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Guillermo del Toro
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Guillermo Del Toro.
From Geometry to The Shape of Water

In 1990 Alfred Hitchcock’s book gets published. Guillermo Del Toro had written it and it was part of a collection edited by the University of Guadalajara. Hitchcok’s election was not fortituous. Del Toro studied an author whose work stands out for the efficiency of the account, and the personal universe that Hollywood actors are conferred with. They are also linked by a childhood where “normality” had aggressively cornered them. Both found the possibility of facing the hardships of an overweight boy through stories and imagination..

Formerly the young boy from Zapopan had begun to film amateur shorts (Doña Lupe and Geometría), which substantially are homages to horror movies and tributes tao what once “the cult critic” had underestimated, Del Toro has a gaze that registers normality in a different way. Not too long ago he said: “Monsters saved me.”

In Cronos (1993) the filmmaker proposes a fusion where the monster is faced with its human condition and lives an ethical dilemma between its conscience and its needs. It is worth mentioning two of the elements that shine: the superb acting and the craftsmanship of the special effects; objects full of life and aesthetic possibilities. Since his arrival to Hollywood in 1997 in the midst of the digitally created images in which the industry submerges, he keeps faithful to the way the significant movies of his childhood were made. The Spanish projects The Devil’s Backbone (whose first treatment locates the characters in the Cristero War) and The Pan’s Labyrinth, portraay a filmmaker in full command.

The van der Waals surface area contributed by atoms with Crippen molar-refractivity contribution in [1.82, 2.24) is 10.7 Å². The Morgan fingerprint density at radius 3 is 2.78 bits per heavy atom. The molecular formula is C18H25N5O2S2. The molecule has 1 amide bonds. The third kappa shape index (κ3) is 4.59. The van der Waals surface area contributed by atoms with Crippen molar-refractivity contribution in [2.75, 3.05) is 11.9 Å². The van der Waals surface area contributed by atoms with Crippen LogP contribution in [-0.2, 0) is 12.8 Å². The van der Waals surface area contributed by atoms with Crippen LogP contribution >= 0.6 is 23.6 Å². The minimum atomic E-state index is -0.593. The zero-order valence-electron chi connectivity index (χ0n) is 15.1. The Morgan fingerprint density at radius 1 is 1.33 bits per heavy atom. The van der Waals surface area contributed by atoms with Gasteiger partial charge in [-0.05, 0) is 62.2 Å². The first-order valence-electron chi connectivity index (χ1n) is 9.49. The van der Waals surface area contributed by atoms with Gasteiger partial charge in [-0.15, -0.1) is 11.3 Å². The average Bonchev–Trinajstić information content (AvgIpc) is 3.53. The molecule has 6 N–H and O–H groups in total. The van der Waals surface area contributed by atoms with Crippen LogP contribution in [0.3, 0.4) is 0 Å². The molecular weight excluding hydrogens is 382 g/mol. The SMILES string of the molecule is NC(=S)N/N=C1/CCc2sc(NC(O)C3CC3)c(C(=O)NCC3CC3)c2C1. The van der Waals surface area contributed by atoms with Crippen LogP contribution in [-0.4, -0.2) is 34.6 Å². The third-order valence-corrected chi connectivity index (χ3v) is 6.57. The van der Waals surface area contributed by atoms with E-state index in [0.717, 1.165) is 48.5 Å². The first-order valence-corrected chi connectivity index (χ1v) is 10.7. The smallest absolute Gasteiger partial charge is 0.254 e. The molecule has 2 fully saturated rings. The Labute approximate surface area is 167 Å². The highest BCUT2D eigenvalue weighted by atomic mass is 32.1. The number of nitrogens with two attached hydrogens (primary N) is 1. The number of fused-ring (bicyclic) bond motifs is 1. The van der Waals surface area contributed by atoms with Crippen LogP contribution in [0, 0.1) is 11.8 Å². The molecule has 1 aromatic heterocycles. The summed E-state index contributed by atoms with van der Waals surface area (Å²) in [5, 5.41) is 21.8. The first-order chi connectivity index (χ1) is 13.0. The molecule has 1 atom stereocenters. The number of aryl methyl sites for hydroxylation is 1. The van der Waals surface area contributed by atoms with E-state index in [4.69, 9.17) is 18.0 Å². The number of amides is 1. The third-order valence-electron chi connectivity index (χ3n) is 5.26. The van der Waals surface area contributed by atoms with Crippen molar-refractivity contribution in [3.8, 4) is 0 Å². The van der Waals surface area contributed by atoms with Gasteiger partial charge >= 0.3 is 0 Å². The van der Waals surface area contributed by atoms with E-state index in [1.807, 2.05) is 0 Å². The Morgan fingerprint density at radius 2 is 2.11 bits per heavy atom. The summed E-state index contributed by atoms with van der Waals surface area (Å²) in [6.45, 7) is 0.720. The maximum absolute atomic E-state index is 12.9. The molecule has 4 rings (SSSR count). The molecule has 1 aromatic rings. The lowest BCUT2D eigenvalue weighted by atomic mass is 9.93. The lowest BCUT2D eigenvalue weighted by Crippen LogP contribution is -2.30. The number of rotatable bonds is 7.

In Hollywood, he lives the whirlwind of participating in many different projects and motivated by his insatiable cinematographic vocation. In that guise he acquires a double profession: he is a constant producer and a director who is constantly tuning in with his craftsmanship. His movies have a balance between the canons of “old school” filmmaking and characters confronted with an ambiguous frontier where good and evil are intertwined. These are the elements that make The Shape of Water exceptional. The film has been awarded 85 prizes, and numerous ones for Best Direction.
Guillermo Del Toro’s work in all its exceptionality has the allure of the universal.
Welcome home!

Gerardo Salcedo Romero

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